US border crisis: Sixth migrant child dies in immigration detention

It was not disclosed how or when the girl entered the US

Lily Puckett
New York
Thursday 23 May 2019 18:53 BST
Asylum seekers sit outside the bus station after they were released from US border patrol vans, 22 May
Asylum seekers sit outside the bus station after they were released from US border patrol vans, 22 May (AFP/Getty)

A 10-year-old girl from El Salvador has died in US custody, it has emerged, bringing the total number of migrant children to have died after being detained by border authorities in the last eight months to six.

Mark Weber, a spokesperson for the US Department of Health and Human Services (HHS), said the girl was “medically fragile”, with a history of congenital heart defects. She died in September 2018.

He said the child entered the custody of an Office of Refugee Resettlement in San Antonio, Texas, on 4 March 2018. He said that complications from an unspecified surgical procedure left her in a comatose state.

Officials said she was released from the hospital in May and sent to a nursing facility in Phoenix, Arizona, for palliative care.

She died on 29 September of fever and respiratory distress in a hospital in Omaha, Nebraska. Officials said she had been moved to Omaha to be closer to family.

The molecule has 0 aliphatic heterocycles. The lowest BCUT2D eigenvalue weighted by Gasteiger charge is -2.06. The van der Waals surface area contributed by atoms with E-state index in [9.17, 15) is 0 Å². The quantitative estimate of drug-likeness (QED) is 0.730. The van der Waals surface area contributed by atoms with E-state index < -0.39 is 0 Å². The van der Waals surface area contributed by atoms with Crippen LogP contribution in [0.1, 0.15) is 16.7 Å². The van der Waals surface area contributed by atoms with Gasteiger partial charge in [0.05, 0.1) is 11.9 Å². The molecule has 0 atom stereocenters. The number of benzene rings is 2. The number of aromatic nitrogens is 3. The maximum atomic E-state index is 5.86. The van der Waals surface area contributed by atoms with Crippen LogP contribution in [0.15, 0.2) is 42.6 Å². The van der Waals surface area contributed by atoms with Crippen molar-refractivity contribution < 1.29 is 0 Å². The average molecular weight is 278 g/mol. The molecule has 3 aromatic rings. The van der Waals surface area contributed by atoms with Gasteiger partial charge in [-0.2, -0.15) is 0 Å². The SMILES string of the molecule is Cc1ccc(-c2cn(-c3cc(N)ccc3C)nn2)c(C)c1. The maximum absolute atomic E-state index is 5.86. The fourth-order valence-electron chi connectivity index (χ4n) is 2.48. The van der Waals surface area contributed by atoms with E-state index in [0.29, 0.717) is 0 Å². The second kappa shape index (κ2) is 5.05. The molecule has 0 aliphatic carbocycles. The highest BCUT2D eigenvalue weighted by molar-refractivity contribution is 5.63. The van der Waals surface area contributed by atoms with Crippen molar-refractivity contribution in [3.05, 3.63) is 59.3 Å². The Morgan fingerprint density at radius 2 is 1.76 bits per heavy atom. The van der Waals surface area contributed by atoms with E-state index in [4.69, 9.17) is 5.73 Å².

The girl’s name, as well as when and how she entered the US, has not been disclosed. HHS provides care to children the government considers unaccompanied.

Democrats are calling for investigations into her death, and the five other reported deaths of migrant children detained by US border patrol.

Representative Joaquin Castro, the chair of the Congressional Hispanic Caucus, accused the Trump administration of covering up the 10-year-old girl’s death.

“It’s outrageous that another child has died in government custody and that the Trump administration didn’t tell anybody,” the Texas Democrat told CBS. “They covered up her death for eight months, even though we were actively asking the question about whether any child had died or been seriously injured.”

“We give them billions of dollars, and they want to use it on a wall instead of spending it to make sure that people don’t die and that they can medically treat emergencies that migrants maybe come into or that their own agents may come into,” he continued.

On Wednesday, it was reported that the $1.57bn (£1.24bn) congress appropriated for Donald Trump’s proposed border wall has so far yielded 1.7 miles of fences.

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